If she wins the Daytona 500 on Sunday, she'll have earned a bigger victory than any female athlete before her—and could have a bigger cultural impact than almost any athlete, period.
Danica Patrick is already the most important female athlete on the planet. On Sunday she has a chance to become the most important athlete of all time. That's because Patrick averaged 196.434 mph on her qualifying lap at Daytona International Speedway, becoming the first female driver ever to win the pole position at a major NASCAR event. Before her, the best qualifying spot for a female driver was ninth, a mark set by Janet Guthrie in 1977.
But Patrick didn't just win the pole. She did it with the fastest lap-time for any racer at Daytona since 1990, covering the 2½-mile track in a blistering 45.817 seconds. Much more significantly, she did it while qualifying for NASCAR's most important event: the season-opening Daytona 500.
Absurdly, the Daytona 500 is often called "the Super Bowl of racing," mostly because calling stuff the Super Bowl of anything has become a lazy way to describe any big, glitzy annual event. The Kentucky Derby is a better analogy for the 500 because it's a race, so more than two teams can win. Better yet, think of the Daytona 500 as more akin to the Masters in golf, at least in terms of prestige and social impact. Like the PGA's stop in Augusta, Daytona is NASCAR's richest and most prestigious contest, and no one can truly call themselves a great champion without winning at least one. Also like the Masters, the Daytona 500 has so much cultural currency that whoever wins could dramatically impact the world beyond sports. That is, if the winner happens to not be a white male.
The obvious comparison, then, would be between Patrick to Tiger Woods, who broke racial barriers by succeeding at the Masters. But if Patrick could win the race on Sunday, or any time during her career, it would arguably—depending on whether you think gender or racial equality matters more—be the most socially significant thing to happen in American sports since Jackie Robinson's integration of baseball, or ever.
There's no woman close to taking on men at Roland-Garros, Wimbledon, or in the NBA or NFL. Only motorsports offers the chance of gender equality.
At the very least, Patrick winning at Daytona would be the single greatest moment in the history of women in pro sports. She would in many ways have exceeded the accomplishments of any female athlete, ever—be it "Babe" Zaharias, Billie Jean King, or Brandi Chastain.
That's because the unique nature of motorsports allows Patrick to do what almost every other female athlete can't: compete equally with men. Due to racing's heavy reliance on technology, and because winning demands the fairly gender-neutral traits of endurance, eye-hand coordination, reaction time, and courage, Patrick can compete in the same venues, under the same rules, for the same trophies as men. That's what makes her opportunity so historically unique. No woman has ever done that in a major American sport. Beyond some hype about Michelle Wie a few years ago, there's never been a female golfer who even threatened to qualify for a men's PGA event, let alone win a Masters. There's no woman close to taking on men at Roland-Garros or Wimbledon, let alone competing in the NBA or NFL. Only motorsports offers the chance of gender equality.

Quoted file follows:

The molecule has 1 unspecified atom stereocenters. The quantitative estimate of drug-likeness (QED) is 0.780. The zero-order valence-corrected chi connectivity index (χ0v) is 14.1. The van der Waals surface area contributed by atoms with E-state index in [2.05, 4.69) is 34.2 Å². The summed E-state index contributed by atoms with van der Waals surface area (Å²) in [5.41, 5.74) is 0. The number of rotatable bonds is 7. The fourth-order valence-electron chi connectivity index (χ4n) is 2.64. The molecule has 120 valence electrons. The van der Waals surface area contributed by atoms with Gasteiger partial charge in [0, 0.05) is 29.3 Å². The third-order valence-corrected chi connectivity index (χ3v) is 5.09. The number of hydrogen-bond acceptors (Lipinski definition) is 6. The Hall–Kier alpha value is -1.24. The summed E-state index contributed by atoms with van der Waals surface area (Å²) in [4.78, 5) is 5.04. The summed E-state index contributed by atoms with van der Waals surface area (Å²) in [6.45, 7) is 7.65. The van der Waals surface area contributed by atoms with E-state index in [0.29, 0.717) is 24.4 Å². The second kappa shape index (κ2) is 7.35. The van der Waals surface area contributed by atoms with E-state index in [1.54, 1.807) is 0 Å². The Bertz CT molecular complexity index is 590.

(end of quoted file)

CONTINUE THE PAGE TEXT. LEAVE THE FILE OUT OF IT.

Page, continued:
(The argument that racing doesn't count as sport because the drivers rely on fast cars to win is almost unworthy of mention. Suffice it to say that jockeys can't win without the help of their horses, but that doesn't mean they aren't athletes and it certainly doesn't mean that horseracing isn't a sport.)
If that chance at equality seems incongruous, given the stereotype of NASCAR as a redneck bastion, you wouldn't know it from the fans. Trackside or measured by merchandise sales, Patrick is deliriously popular. One season since her jump from the IndyCar Series—where she was the first women to win a race—the 30-year-old is not only a good bet to win NASCAR's rookie of the year; she is a near-lock to wrest the Most Popular Driver award from Dale Earnhardt Jr., the charismatic son of a legend who has practically owned the title for a decade.
At the track, her popularity is even more evident—especially in the passion from the throngs of young women and girls. They mob her, shriek, beg for autographs and photographs, and proudly wear hats and shirts emblazoned with her name, her image, or the black and day-glo green scheme of her #10 Go Daddy Chevrolet.
Jeff Gordon is one of NASCAR's greatest drivers, having won the Daytona 500 three times. For Sunday's race, he qualified second. He described himself as proud to start beside Patrick, and rightfully said her success can only grow the sport. But Gordon's own five-year-old daughter Ella might have given the most powerful illustration of what Patrick's accomplishments at Daytona can mean. Until Patrick won the pole, Ella told her dad, she didn't even know that girls could be racecar drivers too.
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